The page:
Wednesday, Aug. 05
Latest News
  1. Kerry in Qatar to assure Gulf allies over Iran deal
  2. Yemen rebel chief says ready for political settlement
  3. Turkey's Erdogan says Putin may 'give up' on Assad
  4. Israel president threatened over 'Jewish terrorism' comment
  5. Iraqi Kurdish leader vows to avenge Yazidis
  6. Turkey vows 'whatever necessary' in fight against militants
  7. 'Hundreds' of Gulf Arab troops enter Yemen's liberated Aden
  8. Kerry in Qatar to assure Gulf allies over Iran deal
  9. Teen stabbed at Gay Pride march dies as pressure mounts on Israel
  10. Kerry pledges support for Egypt in Cairo talks
  11. UAE to try 41 on charges of seeking 'caliphate'
  12. Two Turkish troops killed in 'PKK suicide attack'
  13. Iraqis protest over poor services, salty tap water
  14. Exiled Yemen PM makes symbolic Aden visit to lead restoration
  15. New Taliban leader calls for unity in ranks in first audio message
  16. Iraqi Kurdistan leadership says PKK should leave
  17. Kerry lands in Egypt on first leg of Mideast tour
  18. Iraqis protest over poor services, salty tap water
  19. Dozens dead as Syria army 'pushes back rebels near regime heartland'
  20. Yemen PM returns to Aden from Saudi exile

Israel moves ahead with E1 settlement plans

Dec. 5, 2012 3:04 P.M. (Updated: Dec. 6, 2012 2:33 P.M.)
By: Jeffrey Heller
JERUSALEM (Reuters) -- Israel moved forward on Wednesday with plans to build some 3,000 settler homes in one of the most sensitive areas of the occupied West Bank, in defiance of international protests.

A Defense Ministry official said architects and contractors appeared before a subcommittee of the military-run Civil Administration in the West Bank and registered their plans for construction in the E1 corridor near Jerusalem, a preliminary step before any building permits are issued.

Angered by the UN General Assembly's de facto recognition of Palestinian statehood on Thursday, Israel announced the next day it would build the new dwellings for settlers, on land near Jerusalem that Palestinians seek for a future state.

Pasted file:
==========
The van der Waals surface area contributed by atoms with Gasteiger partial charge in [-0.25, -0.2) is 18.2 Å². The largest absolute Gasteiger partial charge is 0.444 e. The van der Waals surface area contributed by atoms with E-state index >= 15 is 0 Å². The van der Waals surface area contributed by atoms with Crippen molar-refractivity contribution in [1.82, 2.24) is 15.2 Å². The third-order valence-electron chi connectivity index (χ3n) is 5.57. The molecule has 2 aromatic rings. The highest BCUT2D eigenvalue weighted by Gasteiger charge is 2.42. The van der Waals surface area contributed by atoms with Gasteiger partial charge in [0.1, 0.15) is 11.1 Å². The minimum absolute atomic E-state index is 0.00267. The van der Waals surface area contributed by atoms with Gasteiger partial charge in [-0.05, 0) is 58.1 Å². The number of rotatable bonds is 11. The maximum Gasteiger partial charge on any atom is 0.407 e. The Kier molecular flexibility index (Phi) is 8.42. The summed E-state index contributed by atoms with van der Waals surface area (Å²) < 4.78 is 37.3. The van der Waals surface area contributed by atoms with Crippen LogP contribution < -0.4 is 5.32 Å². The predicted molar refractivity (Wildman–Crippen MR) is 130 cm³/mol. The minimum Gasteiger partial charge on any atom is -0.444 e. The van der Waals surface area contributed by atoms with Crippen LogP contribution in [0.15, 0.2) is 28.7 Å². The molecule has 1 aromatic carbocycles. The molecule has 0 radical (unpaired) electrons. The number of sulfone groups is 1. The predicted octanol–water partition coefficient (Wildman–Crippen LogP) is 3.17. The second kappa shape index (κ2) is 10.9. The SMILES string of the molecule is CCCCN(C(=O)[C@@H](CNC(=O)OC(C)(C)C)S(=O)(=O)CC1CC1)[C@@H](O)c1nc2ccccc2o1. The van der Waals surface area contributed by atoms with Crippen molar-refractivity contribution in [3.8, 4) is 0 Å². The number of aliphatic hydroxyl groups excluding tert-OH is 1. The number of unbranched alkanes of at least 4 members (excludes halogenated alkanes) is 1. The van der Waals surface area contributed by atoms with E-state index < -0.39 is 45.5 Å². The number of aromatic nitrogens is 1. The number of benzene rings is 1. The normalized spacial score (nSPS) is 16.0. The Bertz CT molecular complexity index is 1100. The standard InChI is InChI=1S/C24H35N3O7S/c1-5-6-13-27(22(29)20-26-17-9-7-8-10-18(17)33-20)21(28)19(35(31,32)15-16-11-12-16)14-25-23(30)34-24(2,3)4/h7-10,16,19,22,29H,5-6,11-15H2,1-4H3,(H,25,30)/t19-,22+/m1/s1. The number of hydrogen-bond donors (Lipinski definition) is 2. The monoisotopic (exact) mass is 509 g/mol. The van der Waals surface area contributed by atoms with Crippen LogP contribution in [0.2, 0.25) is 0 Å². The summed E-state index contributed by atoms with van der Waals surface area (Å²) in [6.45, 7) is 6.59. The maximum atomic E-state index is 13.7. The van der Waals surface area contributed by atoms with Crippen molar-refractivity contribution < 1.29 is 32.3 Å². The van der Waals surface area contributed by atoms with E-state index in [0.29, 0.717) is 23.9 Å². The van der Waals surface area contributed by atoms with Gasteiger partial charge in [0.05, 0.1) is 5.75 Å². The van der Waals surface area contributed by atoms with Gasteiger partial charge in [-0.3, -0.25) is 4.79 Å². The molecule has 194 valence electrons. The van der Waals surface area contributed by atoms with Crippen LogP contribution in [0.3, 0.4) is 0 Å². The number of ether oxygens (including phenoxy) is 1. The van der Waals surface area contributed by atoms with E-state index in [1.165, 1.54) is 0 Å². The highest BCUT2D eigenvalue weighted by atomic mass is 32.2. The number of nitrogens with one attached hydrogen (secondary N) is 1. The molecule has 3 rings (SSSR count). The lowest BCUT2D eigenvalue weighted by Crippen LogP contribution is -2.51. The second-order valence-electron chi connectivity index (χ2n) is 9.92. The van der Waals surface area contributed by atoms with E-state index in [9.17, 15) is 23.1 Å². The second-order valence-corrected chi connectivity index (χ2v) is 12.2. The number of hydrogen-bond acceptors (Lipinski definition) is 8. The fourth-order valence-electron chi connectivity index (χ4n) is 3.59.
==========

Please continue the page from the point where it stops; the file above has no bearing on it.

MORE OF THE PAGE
The decision by Prime Minister Benjamin Netanyahu's pro-settler government to build houses in E1 for the first time raised the alarm among Palestinians and in world capitals.

Israeli housing on the corridor's barren hills could bisect the West Bank, cut off Palestinians from Jerusalem and further dim their hopes for an independent and contiguous state.

"E1 is a red line that cannot be crossed," President Mahmoud Abbas told reporters in the West Bank city of Ramallah.

The subcommittee of the Civil Administration's Higher Planning Council convened hours before Netanyahu was due to visit Germany, where he faces a dressing down from Chancellor Angela Merkel over the settlement project.

Netanyahu, stopping in Prague to thank the Czech Republic for voting last week against upgrading Palestine's status to non-member state at the UN, reiterated that he remained committed to a two-state solution with the Palestinians.

Peace should entail "a demilitarized Palestinian state (that) recognizes the one and only Jewish state of Israel", he said, citing two Israeli conditions Palestinians have balked at.

Netanyahu, favored to win a Jan. 22 general election with the backing of right-wing voters, has rejected calls by the United States and Europe to reverse course over settlements, which most countries consider illegal.

"Israel will not sacrifice its vital interests for the sake of obtaining the world's applause," he said in the Czech capital.

Israel's housing minister has said construction work in E1 will not begin for at least a year. Commenting on the subcommittee's session, the defense official said it was a "procedural, preliminary stage".

EU measures

In Brussels on Tuesday, European Union ambassadors responsible for security issues discussed the possibility that all EU states would write to Israel to express their displeasure over the settlement expansion plans or summon Israeli envoys for consultations, as five EU countries have already done.

No formal decisions were taken during the EU meeting and the issue will be discussed further on Friday, EU diplomats told Reuters.

Israeli analysts said Netanyahu hoped to solidify right-wing support by promoting settlement activity in the run-up to the parliamentary election, even at the risk of Israel's diplomatic isolation.

US-sponsored Israeli-Palestinian talks collapsed in 2010 in a dispute over settlement building, and Abbas pressed ahead with his unilateral move at the United Nations over US and Israeli objections and calls to return to the negotiating table.

"Our conflict with the Palestinians will be resolved only through direct negotiations that address the needs of both Israelis and Palestinians," Netanyahu said in Prague. "It will not be resolved through one-sided resolutions at the UN that ignore Israel's vital needs and undermine the basic foundations of peace."

Powered By: HTD Technologies
Ma'an News Agency
All rights reserved © 2005-2015